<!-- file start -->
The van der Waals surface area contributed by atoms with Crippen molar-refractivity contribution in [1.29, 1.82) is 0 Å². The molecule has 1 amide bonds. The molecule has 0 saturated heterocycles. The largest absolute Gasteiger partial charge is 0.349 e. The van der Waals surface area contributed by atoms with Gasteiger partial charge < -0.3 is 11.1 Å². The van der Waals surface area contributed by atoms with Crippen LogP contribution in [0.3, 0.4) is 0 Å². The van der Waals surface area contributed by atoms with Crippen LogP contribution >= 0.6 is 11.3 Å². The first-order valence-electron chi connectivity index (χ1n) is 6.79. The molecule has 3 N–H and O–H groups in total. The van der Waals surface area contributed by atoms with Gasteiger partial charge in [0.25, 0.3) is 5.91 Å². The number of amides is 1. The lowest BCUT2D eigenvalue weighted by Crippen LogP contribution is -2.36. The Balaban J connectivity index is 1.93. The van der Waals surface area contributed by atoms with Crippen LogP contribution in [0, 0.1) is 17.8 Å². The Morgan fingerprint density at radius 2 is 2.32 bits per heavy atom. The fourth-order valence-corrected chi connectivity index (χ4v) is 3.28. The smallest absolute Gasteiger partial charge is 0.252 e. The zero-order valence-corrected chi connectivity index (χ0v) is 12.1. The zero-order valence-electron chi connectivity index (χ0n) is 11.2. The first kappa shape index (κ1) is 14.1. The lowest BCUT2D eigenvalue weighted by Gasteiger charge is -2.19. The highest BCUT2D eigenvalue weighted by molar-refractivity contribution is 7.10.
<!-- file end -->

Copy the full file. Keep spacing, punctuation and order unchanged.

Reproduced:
The van der Waals surface area contributed by atoms with Crippen molar-refractivity contribution in [1.29, 1.82) is 0 Å². The molecule has 1 amide bonds. The molecule has 0 saturated heterocycles. The largest absolute Gasteiger partial charge is 0.349 e. The van der Waals surface area contributed by atoms with Gasteiger partial charge < -0.3 is 11.1 Å². The van der Waals surface area contributed by atoms with Crippen LogP contribution in [0.3, 0.4) is 0 Å². The van der Waals surface area contributed by atoms with Crippen LogP contribution >= 0.6 is 11.3 Å². The first-order valence-electron chi connectivity index (χ1n) is 6.79. The molecule has 3 N–H and O–H groups in total. The van der Waals surface area contributed by atoms with Gasteiger partial charge in [0.25, 0.3) is 5.91 Å². The number of amides is 1. The lowest BCUT2D eigenvalue weighted by Crippen LogP contribution is -2.36. The Balaban J connectivity index is 1.93. The van der Waals surface area contributed by atoms with Crippen LogP contribution in [0, 0.1) is 17.8 Å². The Morgan fingerprint density at radius 2 is 2.32 bits per heavy atom. The fourth-order valence-corrected chi connectivity index (χ4v) is 3.28. The smallest absolute Gasteiger partial charge is 0.252 e. The zero-order valence-corrected chi connectivity index (χ0v) is 12.1. The zero-order valence-electron chi connectivity index (χ0n) is 11.2. The first kappa shape index (κ1) is 14.1. The lowest BCUT2D eigenvalue weighted by Gasteiger charge is -2.19. The highest BCUT2D eigenvalue weighted by molar-refractivity contribution is 7.10.